Of course, any data/files made by these programs that you REALLY don't want to lose should be backed up...i.e. documents, work files etc etc..this is data you care about...but there are many many files that may be generated by programs that are NOT critical, but that would just be a pain to have to redo...like games for instance...all the save points, saved player data, etc etc...or music play-lists, or personal address books, or, or...on and on...all these may not be critical, and are probably something you may not want to have to back-up every single day....(yes, it can be done by a schedule or other app, but most people don't).

Consequently, I think it's better to install apps on a separate partition from the O/S (y)

Just a little point, but I thought it worth mentioning. It has saved me hours and hours extra work once before...and that alone is worth an extra partition. (y)

Scorp.
 

JohnWill

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Any decent application allows you to configure where it's data files are, that's what the Data drive is for. ;) Also, I recommend periodic image backups of the boot partition, and if the applications are on the same partition, then you get them backed up at the same time. Since the applications are frequently larger than the operating system installation, you're backing up gigabytes of static data for no real gain more frequently than necessary.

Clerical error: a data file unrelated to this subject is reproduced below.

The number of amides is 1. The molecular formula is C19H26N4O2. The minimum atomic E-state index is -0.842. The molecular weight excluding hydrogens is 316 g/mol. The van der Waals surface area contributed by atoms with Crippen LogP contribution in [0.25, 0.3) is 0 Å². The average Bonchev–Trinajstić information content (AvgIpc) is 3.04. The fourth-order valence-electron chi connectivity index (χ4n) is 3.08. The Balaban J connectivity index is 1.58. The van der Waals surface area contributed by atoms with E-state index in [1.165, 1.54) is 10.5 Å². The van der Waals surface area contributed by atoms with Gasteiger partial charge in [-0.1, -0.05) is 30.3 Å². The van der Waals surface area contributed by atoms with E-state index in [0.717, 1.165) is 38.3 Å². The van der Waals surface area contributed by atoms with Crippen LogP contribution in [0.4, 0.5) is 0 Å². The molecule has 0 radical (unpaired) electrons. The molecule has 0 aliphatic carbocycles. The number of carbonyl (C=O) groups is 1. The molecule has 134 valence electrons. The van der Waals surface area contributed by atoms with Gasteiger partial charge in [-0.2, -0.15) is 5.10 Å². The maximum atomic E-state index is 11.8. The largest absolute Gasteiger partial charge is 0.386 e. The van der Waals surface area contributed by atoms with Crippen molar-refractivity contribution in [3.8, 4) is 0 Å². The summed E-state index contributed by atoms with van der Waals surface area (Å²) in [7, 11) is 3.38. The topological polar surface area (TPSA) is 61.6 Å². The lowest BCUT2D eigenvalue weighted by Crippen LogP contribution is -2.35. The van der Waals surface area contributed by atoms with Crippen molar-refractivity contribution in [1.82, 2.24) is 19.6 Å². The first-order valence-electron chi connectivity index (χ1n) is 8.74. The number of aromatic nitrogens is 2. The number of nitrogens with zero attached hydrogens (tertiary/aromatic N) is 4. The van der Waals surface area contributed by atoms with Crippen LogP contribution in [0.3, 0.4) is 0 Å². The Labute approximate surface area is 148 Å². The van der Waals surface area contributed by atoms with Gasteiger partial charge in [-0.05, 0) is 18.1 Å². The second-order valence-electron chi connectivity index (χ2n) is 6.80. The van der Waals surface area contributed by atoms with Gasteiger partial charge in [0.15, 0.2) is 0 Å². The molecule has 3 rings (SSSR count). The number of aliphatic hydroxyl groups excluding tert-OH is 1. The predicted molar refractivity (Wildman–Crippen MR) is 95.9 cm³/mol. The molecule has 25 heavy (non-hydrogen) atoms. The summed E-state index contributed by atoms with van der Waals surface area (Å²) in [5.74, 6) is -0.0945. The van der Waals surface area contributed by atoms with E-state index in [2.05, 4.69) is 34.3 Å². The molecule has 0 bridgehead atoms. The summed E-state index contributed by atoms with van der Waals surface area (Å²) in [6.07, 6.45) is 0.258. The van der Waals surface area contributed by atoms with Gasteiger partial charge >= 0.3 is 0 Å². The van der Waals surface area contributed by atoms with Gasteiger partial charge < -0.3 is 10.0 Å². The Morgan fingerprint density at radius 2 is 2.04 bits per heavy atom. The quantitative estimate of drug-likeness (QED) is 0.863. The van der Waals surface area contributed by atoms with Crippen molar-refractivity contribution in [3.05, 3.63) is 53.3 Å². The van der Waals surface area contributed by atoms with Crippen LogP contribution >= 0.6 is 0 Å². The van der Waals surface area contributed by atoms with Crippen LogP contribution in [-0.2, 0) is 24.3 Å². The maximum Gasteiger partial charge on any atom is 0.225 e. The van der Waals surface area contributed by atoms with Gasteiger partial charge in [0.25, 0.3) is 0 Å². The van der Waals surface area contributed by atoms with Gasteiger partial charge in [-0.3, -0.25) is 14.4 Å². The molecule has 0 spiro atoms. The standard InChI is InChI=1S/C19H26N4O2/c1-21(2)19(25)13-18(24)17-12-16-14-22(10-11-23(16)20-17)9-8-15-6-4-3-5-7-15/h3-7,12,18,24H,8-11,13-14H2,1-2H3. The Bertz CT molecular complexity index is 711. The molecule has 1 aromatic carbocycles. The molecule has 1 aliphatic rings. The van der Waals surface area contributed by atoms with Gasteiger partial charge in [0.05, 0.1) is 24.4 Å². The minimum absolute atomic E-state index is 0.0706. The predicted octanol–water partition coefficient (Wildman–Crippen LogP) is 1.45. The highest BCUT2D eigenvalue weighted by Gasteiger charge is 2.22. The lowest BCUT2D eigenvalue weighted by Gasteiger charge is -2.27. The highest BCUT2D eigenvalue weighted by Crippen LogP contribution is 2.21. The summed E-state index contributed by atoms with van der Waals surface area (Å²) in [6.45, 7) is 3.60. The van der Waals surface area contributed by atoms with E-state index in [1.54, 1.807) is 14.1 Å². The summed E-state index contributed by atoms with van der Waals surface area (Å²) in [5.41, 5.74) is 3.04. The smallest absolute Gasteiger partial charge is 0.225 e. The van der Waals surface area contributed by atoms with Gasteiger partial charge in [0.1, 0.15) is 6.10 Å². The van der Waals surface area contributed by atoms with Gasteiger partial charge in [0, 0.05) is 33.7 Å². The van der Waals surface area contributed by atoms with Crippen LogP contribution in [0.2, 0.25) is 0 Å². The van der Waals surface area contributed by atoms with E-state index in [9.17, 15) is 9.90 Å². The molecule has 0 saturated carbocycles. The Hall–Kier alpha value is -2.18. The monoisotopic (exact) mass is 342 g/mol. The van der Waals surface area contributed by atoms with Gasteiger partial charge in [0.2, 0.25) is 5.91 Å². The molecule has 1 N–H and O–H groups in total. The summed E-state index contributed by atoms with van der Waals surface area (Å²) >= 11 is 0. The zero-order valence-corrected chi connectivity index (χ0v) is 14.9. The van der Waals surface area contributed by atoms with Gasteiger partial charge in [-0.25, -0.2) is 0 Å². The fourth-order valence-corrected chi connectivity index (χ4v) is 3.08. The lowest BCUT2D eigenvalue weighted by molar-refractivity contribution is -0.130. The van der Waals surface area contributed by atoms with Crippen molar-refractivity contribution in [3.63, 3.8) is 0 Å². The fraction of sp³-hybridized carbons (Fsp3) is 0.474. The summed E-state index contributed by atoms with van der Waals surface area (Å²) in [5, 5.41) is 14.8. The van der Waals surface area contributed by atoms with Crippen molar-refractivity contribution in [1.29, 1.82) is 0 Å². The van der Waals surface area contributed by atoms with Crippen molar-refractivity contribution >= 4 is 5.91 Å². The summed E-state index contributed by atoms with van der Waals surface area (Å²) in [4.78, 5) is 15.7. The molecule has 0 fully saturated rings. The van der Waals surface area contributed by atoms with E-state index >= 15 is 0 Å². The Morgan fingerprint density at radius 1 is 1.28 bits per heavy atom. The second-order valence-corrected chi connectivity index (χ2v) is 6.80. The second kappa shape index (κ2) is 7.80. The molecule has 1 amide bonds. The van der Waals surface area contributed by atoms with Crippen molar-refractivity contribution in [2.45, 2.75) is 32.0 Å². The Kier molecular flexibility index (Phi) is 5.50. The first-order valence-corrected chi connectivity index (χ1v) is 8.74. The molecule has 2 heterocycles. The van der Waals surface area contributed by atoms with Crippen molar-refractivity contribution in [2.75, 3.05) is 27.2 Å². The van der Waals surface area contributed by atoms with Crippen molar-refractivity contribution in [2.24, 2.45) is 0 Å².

For the applications that are too stupid to store their data in My Documents or allow me to configure the target folder, I have a small Cobian Backup job scheduled every day to backup the individual files scattered around on my boot partition. They're all backed up to my backup drive, so I'll always have an up to date copy.

Obviously, you're free to configure your system any way you like, but we'll have to agree to disagree on this point. :p
 
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Yup :p

It's those stupid apps that are usually the ones you REALLY need the data from. But yes, backing up that whole app and its files is another way of doing it....and for that, I run a file sync program across all 4 machines here....works well for the most part.

Scorp.